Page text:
You will see glimpses of Simon and Isabelle and Jace and Clary in the Bane Chronicles, especially in the later stories. You will see a lot of them in Tales from the Shadowhunter Academy, which is coming up quite soon (February is the first e-story — not sure when it will be in print, but I’d guess December 2015). They’ll be mentioned in The Dark Artifices and have some scenes.
The thing is with a series is that you do at some point have to decide whether you want to tell the story of a set of events in a person’s life, the events that changed them the most usually, or if you want to follow those characters until they die or your fans get bored, whichever happens first. If you do keep going, and I’ve talked about this before, you have to keep thinking of ways to cause conflict, and hurt your protagonists, because otherwise there is no story. And I really did think Simon and Isabelle and Jace and Clary had earned a rest.
I don’t have plans to continue the Mortal Instruments as the Mortal Instruments right now. The Dark Artifices is a continuation of the Mortal Instruments in the sense that it continues the larger story: Now that the Clave has passed the Cold Peace, what will happen to them? Will the bonds between Downworld and the Shadowhunters be destroyed? How do the Shadowhunters cope with having a corrupt government; how can it be altered without bloodshed, without repeating Valentine’s mistakes? The difference is, of course, in the emotional story of the protagonists, who are no longer Jace and Clary, Alec and Magnus, or Simon and Isabelle.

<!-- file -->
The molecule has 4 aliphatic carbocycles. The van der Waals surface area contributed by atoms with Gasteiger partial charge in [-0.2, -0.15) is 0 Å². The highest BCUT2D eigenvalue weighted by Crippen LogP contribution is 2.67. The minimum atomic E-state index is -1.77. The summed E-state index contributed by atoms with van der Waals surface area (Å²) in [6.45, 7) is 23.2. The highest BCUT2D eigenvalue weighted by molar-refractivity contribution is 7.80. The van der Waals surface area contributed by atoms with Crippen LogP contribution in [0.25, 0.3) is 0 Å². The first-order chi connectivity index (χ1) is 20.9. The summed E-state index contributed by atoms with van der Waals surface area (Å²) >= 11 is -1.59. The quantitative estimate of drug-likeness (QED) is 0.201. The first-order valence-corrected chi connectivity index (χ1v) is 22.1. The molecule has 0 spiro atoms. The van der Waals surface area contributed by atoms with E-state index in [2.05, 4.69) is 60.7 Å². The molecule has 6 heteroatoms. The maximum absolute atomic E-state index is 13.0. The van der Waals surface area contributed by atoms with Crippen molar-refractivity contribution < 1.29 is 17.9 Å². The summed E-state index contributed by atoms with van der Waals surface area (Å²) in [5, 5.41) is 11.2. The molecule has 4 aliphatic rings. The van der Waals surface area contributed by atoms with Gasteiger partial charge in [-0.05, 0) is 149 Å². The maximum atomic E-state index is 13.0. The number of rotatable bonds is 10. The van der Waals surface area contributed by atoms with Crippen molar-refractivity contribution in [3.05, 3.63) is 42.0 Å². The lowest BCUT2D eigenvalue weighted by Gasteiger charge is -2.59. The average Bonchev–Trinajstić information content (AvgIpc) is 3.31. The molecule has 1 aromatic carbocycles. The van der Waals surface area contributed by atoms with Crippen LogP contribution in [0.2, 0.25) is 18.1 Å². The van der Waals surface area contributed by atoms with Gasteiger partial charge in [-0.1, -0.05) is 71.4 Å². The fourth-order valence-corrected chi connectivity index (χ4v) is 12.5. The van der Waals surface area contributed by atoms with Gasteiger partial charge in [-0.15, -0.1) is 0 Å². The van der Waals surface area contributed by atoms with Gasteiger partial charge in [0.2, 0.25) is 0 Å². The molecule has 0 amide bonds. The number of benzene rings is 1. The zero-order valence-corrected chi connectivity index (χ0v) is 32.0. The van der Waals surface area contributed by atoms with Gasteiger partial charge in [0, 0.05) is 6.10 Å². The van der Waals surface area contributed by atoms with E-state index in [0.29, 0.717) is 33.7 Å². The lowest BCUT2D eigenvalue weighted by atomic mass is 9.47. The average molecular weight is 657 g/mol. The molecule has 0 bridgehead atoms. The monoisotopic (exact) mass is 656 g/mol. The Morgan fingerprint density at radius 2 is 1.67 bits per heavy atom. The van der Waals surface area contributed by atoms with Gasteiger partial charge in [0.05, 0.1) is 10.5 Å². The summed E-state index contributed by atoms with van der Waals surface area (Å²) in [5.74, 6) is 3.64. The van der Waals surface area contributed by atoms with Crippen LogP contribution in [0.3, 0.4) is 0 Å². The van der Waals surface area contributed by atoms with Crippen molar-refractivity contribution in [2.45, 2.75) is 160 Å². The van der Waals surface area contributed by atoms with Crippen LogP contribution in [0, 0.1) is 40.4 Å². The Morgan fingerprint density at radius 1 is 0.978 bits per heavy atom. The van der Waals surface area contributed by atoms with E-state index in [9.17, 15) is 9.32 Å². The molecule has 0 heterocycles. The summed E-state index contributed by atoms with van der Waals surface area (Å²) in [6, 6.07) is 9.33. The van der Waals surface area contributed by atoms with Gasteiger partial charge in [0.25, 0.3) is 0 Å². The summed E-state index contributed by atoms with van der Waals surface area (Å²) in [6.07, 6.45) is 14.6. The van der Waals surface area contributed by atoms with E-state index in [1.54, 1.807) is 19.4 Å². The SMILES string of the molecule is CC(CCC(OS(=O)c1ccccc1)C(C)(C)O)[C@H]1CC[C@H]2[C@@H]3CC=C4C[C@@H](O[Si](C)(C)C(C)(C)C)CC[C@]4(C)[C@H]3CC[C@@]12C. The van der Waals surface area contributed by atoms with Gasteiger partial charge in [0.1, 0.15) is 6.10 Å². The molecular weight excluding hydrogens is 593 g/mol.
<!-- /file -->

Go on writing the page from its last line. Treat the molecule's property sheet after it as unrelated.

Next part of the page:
So you kind of assume that metric: if you continue to write in the same world, but change characters, you can assume you will initially lose 50-60% of your readers. If you change worlds and characters entirely you can assume you will lose 90% of them. Therefore it is not a decision any writer makes lightly.
I am quite excited about The Dark Artifices and The Last Hours as they are both very different types of stories that I have not told before, and also stories that allow me to expand and add further detail to a world I already love and have a grand plan for. I understand it’s hard to imagine you might one day like other characters as much as you like Jace and Clary, Alec and Magnus, or Simon and Isabelle, but there was a time when they were unknown, too. All old characters were new once.
It’s true that if you want to find out what happens to Jace and Clary, Alec and Magnus, or Simon and Isabelle, you pretty much have to read Dark Artifices as right now those are the only books I have planned in which they are mentioned. Just like if you want to find out what Will and Tessa’s married life was like, or what Charlotte and Henry, Gideon and Gabriel, Cecily and Sophie were like as adults, you have to read The Last Hours. But I hope that though people may pick these books up for the sight of their old favorites, they will come to care about the new characters just as much. The new characters are, after all, the people driving the plot, falling in love, making friends, and generally having things happen to them — not the old ones.
I think never say never is a good axiom — you have no idea how you’ll feel in a few years, or if a new idea will come to you. Right now I don’t have a plan to write another book where Jace and Clary, Alec and Magnus, or Simon and Isabelle are the protagonists.* That’s all I can know for now, and meantime I simply hope you’ll give the next books a try. (In fact, if you haven’t read the Clockwork series, you might want to give those a try; you might be surprised how much they connect to TMI.)
* Well, Simon is the protagonist of Tales from the Shadowhunter Academy, which is either a single novel or ten novellas, depending how you look at it.